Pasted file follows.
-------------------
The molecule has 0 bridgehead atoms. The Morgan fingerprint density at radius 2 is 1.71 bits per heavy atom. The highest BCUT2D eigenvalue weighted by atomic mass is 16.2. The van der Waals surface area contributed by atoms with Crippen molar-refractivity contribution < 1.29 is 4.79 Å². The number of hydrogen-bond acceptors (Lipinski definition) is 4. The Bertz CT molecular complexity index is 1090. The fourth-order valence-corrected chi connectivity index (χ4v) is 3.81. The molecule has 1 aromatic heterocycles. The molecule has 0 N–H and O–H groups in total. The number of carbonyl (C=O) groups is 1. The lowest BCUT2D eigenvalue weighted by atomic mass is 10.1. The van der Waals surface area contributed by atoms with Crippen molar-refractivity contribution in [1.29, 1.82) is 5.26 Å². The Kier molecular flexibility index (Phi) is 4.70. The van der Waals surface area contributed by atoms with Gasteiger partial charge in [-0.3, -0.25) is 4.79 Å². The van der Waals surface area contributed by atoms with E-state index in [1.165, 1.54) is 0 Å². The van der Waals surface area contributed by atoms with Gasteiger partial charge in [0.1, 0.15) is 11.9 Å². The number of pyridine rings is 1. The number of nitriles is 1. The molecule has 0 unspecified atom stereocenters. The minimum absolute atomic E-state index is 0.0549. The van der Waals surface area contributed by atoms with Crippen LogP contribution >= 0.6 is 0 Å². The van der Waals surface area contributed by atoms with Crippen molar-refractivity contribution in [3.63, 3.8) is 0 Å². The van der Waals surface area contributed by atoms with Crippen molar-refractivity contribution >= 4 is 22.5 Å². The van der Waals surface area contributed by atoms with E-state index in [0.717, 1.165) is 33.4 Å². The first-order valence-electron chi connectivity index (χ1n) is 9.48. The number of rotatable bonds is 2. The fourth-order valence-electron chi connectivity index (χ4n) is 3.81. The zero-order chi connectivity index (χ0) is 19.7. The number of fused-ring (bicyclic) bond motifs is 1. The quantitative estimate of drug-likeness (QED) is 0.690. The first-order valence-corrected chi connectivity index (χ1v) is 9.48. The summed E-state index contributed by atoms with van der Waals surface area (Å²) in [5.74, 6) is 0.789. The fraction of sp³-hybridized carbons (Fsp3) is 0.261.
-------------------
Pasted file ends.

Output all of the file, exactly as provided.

The molecule has 0 bridgehead atoms. The Morgan fingerprint density at radius 2 is 1.71 bits per heavy atom. The highest BCUT2D eigenvalue weighted by atomic mass is 16.2. The van der Waals surface area contributed by atoms with Crippen molar-refractivity contribution < 1.29 is 4.79 Å². The number of hydrogen-bond acceptors (Lipinski definition) is 4. The Bertz CT molecular complexity index is 1090. The fourth-order valence-corrected chi connectivity index (χ4v) is 3.81. The molecule has 1 aromatic heterocycles. The molecule has 0 N–H and O–H groups in total. The number of carbonyl (C=O) groups is 1. The lowest BCUT2D eigenvalue weighted by atomic mass is 10.1. The van der Waals surface area contributed by atoms with Crippen molar-refractivity contribution in [1.29, 1.82) is 5.26 Å². The Kier molecular flexibility index (Phi) is 4.70. The van der Waals surface area contributed by atoms with Gasteiger partial charge in [-0.3, -0.25) is 4.79 Å². The van der Waals surface area contributed by atoms with E-state index in [1.165, 1.54) is 0 Å². The van der Waals surface area contributed by atoms with Gasteiger partial charge in [0.1, 0.15) is 11.9 Å². The number of pyridine rings is 1. The number of nitriles is 1. The molecule has 0 unspecified atom stereocenters. The minimum absolute atomic E-state index is 0.0549. The van der Waals surface area contributed by atoms with Crippen LogP contribution >= 0.6 is 0 Å². The van der Waals surface area contributed by atoms with Crippen molar-refractivity contribution in [3.63, 3.8) is 0 Å². The van der Waals surface area contributed by atoms with Crippen molar-refractivity contribution >= 4 is 22.5 Å². The van der Waals surface area contributed by atoms with E-state index in [0.717, 1.165) is 33.4 Å². The first-order valence-electron chi connectivity index (χ1n) is 9.48. The number of rotatable bonds is 2. The fourth-order valence-electron chi connectivity index (χ4n) is 3.81. The zero-order chi connectivity index (χ0) is 19.7. The number of fused-ring (bicyclic) bond motifs is 1. The quantitative estimate of drug-likeness (QED) is 0.690. The first-order valence-corrected chi connectivity index (χ1v) is 9.48. The summed E-state index contributed by atoms with van der Waals surface area (Å²) in [5.74, 6) is 0.789. The fraction of sp³-hybridized carbons (Fsp3) is 0.261.